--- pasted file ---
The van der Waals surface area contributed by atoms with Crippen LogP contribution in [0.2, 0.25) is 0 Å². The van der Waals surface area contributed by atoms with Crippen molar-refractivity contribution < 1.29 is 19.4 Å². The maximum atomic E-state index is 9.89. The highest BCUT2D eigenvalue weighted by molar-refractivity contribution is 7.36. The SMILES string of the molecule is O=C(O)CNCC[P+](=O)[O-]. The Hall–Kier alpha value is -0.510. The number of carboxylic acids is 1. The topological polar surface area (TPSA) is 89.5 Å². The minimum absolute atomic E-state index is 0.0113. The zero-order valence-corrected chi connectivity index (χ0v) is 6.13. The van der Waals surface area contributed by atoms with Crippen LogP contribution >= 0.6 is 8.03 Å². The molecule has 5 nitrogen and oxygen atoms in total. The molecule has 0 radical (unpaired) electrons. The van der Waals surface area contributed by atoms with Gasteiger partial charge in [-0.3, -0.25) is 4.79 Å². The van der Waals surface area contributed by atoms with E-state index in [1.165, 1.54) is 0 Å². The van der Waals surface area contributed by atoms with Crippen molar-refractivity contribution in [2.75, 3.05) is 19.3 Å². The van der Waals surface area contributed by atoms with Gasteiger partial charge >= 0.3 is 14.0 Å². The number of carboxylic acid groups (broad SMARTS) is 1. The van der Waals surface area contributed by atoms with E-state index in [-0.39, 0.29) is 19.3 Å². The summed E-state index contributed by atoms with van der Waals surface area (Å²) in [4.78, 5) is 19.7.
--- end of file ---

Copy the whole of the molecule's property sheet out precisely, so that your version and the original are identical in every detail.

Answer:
The van der Waals surface area contributed by atoms with Crippen LogP contribution in [0.2, 0.25) is 0 Å². The van der Waals surface area contributed by atoms with Crippen molar-refractivity contribution < 1.29 is 19.4 Å². The maximum atomic E-state index is 9.89. The highest BCUT2D eigenvalue weighted by molar-refractivity contribution is 7.36. The SMILES string of the molecule is O=C(O)CNCC[P+](=O)[O-]. The Hall–Kier alpha value is -0.510. The number of carboxylic acids is 1. The topological polar surface area (TPSA) is 89.5 Å². The minimum absolute atomic E-state index is 0.0113. The zero-order valence-corrected chi connectivity index (χ0v) is 6.13. The van der Waals surface area contributed by atoms with Crippen LogP contribution >= 0.6 is 8.03 Å². The molecule has 5 nitrogen and oxygen atoms in total. The molecule has 0 radical (unpaired) electrons. The van der Waals surface area contributed by atoms with Gasteiger partial charge in [-0.3, -0.25) is 4.79 Å². The van der Waals surface area contributed by atoms with E-state index in [1.165, 1.54) is 0 Å². The van der Waals surface area contributed by atoms with Crippen molar-refractivity contribution in [2.75, 3.05) is 19.3 Å². The van der Waals surface area contributed by atoms with Gasteiger partial charge >= 0.3 is 14.0 Å². The number of carboxylic acid groups (broad SMARTS) is 1. The van der Waals surface area contributed by atoms with E-state index in [-0.39, 0.29) is 19.3 Å². The summed E-state index contributed by atoms with van der Waals surface area (Å²) in [4.78, 5) is 19.7.